Of all the volumes in the Mosaic Select series, this one, and the Big John Patton box, are the most satisfying, though for very different reasons. This one is a true collector's gem. For starters, all but six of the 31 cuts on this three-CD box are previously unreleased. For Hill fans who knew there was more in the can, this is a most welcoming find. The material here was completely composed by Hill and was recorded in five sessions between 1967 and 1970. The pianist and composer is found in three different settings, from trio to sextet and septet with some octet sides. The personnel here varies, too. The sextet sessions feature Hill with Bennie Maupin, Pat Patrick, Charles Tolliver, Ron Carter, and either Paul Motian or Ben Riley on drums. These are the earliest cuts here and they are solid as solid can be. They are tight compositions that come out of both modal and hard bop and push the envelope with fine improvising from each player. They move, jump, and in their own way, swing. There are at least two sessions here with string quartets and different personnel. Some contain Carlos Garnett with Freddie Watts and Richard Davis, while others feature Maupin, Carter, and Mickey Roker. The music here is dark, swirling, and edgily dissonant while never departing form the authoritative use of the tradition that has been Hill's trademark since Black Fire. Again, elements of swing are ever present as are the blues -- check "Monkash," or "Soul Mate" for examples of each band -- split at the end of disc one and the beginning of disc two. The classical vibe added by the string quartet is one that is far from overbearing, but plays a great anchor role during the other group improvisation.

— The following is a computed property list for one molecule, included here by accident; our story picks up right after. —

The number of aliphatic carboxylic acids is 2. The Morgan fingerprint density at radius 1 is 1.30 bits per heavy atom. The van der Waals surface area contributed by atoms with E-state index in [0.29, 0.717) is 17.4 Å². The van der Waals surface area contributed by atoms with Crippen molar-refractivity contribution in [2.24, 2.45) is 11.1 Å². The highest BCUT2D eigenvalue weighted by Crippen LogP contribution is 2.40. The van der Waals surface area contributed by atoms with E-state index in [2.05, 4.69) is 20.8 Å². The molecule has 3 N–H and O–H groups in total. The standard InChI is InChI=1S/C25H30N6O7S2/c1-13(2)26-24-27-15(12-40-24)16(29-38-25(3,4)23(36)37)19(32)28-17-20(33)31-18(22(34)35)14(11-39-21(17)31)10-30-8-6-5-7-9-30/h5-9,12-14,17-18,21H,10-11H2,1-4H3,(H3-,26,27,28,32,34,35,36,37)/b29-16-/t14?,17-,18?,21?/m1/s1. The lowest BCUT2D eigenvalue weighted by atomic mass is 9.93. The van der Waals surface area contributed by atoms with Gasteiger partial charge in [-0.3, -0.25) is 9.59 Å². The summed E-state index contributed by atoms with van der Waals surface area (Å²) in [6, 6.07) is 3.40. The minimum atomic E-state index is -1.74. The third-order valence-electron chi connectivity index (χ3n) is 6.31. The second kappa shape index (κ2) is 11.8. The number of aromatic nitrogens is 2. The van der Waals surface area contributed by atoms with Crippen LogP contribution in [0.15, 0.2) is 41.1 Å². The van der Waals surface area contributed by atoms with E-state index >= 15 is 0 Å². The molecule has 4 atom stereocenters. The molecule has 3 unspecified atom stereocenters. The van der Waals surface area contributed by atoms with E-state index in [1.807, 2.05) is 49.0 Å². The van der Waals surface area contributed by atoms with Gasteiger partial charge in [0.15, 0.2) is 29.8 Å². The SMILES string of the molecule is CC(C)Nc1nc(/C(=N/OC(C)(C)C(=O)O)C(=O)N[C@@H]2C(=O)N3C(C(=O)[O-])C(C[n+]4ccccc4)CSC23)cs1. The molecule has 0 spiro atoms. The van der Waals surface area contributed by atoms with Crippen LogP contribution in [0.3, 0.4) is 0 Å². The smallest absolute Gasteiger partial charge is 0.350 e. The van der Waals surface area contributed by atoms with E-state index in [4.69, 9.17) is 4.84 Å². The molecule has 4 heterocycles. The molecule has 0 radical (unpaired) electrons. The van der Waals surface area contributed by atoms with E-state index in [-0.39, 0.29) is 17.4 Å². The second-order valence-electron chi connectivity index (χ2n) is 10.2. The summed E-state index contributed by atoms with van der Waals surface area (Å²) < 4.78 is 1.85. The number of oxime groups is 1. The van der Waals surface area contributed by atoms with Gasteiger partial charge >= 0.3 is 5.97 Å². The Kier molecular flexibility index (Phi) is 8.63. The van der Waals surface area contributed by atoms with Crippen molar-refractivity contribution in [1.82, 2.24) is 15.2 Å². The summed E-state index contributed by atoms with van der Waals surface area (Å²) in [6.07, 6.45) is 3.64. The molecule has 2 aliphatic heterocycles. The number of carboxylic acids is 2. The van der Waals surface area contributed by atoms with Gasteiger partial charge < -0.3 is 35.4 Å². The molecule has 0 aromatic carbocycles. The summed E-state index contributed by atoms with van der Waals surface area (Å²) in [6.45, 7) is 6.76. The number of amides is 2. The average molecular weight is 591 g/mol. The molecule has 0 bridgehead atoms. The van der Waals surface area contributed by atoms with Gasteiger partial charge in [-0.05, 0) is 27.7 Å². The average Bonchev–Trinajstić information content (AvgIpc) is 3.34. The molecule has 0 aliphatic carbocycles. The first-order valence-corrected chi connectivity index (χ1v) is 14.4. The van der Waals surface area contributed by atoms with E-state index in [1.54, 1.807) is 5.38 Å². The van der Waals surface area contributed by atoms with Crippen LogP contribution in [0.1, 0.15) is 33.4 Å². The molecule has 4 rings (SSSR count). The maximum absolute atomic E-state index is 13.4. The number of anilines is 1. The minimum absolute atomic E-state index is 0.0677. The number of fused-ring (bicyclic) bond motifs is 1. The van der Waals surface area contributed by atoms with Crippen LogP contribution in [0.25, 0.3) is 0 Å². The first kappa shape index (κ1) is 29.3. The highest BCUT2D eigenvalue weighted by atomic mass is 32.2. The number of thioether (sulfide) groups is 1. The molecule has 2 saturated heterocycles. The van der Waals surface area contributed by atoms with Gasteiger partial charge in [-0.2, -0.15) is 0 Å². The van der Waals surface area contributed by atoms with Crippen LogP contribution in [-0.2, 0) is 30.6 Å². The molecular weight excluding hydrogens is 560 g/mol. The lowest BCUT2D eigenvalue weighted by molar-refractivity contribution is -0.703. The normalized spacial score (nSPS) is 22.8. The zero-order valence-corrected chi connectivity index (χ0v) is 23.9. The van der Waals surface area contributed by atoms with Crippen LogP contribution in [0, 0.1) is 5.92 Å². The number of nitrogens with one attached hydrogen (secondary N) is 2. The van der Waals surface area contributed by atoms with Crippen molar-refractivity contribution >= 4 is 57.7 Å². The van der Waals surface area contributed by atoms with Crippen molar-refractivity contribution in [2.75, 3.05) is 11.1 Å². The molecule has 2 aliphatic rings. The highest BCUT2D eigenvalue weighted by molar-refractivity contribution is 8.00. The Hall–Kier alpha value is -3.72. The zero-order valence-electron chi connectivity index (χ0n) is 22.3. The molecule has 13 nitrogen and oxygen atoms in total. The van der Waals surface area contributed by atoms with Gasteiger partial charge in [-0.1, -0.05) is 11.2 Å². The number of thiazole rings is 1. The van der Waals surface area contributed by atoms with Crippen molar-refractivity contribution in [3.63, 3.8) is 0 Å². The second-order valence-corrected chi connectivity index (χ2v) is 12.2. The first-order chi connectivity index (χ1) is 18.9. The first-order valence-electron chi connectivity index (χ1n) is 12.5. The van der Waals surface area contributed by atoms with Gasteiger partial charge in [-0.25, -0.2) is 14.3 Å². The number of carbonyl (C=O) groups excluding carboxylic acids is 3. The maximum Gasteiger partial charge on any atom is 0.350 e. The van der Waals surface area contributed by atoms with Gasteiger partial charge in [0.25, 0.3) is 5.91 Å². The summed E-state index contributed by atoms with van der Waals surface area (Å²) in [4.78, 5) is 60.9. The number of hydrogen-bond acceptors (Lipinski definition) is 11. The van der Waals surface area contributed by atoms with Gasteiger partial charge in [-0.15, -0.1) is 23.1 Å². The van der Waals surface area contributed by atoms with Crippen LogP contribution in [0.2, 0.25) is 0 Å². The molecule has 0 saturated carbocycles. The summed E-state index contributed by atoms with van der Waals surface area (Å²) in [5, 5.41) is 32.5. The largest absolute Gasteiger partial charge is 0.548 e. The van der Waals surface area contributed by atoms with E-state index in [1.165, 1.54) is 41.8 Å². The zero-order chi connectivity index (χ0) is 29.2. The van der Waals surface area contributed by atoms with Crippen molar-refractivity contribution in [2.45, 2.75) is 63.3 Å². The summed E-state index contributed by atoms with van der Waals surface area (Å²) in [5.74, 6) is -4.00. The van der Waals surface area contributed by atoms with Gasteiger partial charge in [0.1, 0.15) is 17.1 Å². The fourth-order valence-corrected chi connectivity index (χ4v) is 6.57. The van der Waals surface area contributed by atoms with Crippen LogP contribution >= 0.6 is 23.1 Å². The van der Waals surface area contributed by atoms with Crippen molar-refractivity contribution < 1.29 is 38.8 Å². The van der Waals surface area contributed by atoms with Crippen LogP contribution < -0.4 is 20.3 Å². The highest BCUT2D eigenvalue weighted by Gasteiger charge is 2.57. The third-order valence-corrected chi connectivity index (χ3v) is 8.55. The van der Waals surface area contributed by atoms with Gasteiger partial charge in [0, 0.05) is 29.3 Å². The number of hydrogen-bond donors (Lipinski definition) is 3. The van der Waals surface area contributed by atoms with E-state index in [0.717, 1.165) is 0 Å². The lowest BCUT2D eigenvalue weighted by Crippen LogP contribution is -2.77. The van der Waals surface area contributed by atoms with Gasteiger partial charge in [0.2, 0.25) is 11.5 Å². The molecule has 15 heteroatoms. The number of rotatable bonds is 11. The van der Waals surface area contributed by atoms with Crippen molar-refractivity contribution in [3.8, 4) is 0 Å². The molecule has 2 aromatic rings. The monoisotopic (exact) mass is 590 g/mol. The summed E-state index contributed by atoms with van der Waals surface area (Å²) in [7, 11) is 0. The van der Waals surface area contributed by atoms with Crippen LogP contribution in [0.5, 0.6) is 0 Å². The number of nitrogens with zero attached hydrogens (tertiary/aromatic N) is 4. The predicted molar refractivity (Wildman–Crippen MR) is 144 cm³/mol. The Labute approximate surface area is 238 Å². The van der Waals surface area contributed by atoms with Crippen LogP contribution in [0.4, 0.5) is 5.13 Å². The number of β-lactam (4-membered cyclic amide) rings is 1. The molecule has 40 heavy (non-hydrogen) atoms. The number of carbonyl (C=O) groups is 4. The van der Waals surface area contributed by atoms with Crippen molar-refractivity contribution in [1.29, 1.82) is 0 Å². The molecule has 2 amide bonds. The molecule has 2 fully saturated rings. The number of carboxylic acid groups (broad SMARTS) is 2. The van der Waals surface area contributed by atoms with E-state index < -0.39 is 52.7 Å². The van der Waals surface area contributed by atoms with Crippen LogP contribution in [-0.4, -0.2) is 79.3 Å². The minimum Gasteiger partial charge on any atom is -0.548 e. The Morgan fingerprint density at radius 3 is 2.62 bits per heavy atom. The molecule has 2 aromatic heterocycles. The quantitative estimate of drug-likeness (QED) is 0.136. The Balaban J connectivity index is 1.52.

Other sessions here, like the trio sides with Carter and Teddy Robinson, are fluid, streamlined and extremely direct while still lyrical. The septet music contains two versions of "Oriba," and the personnel here includes Sam Rivers, Woody Shaw, Robin Kenyatta, and Howard Johnson for a stellar horn section with the rhythm section of Herbie Lewis and drummer Teddy Robinson. The final band, where the horn section shrinks to just Rivers and Kenyatta, is subsequently expanded in the bottom end with bassist Cecil McBee and Spaulding Givens on percussion. These five cuts with their fiery rhythmic drive end the proceedings on a decidedly different note than where they began, but some elements remain: Hill's sense of melody and harmonic extrapolation are ever expansive without losing their center of gravity, the rhythms are always circular, and the sound of the tradition is never far away. The track to listen for here is "Yomo." This is a fine set to complement the previous Mosaic Blue Note set of unreleased material, and rounds out and extends the seemingly ever more expansive portrait of Hill as a composer, a pianist, and a bandleader. ~ Thom Jurek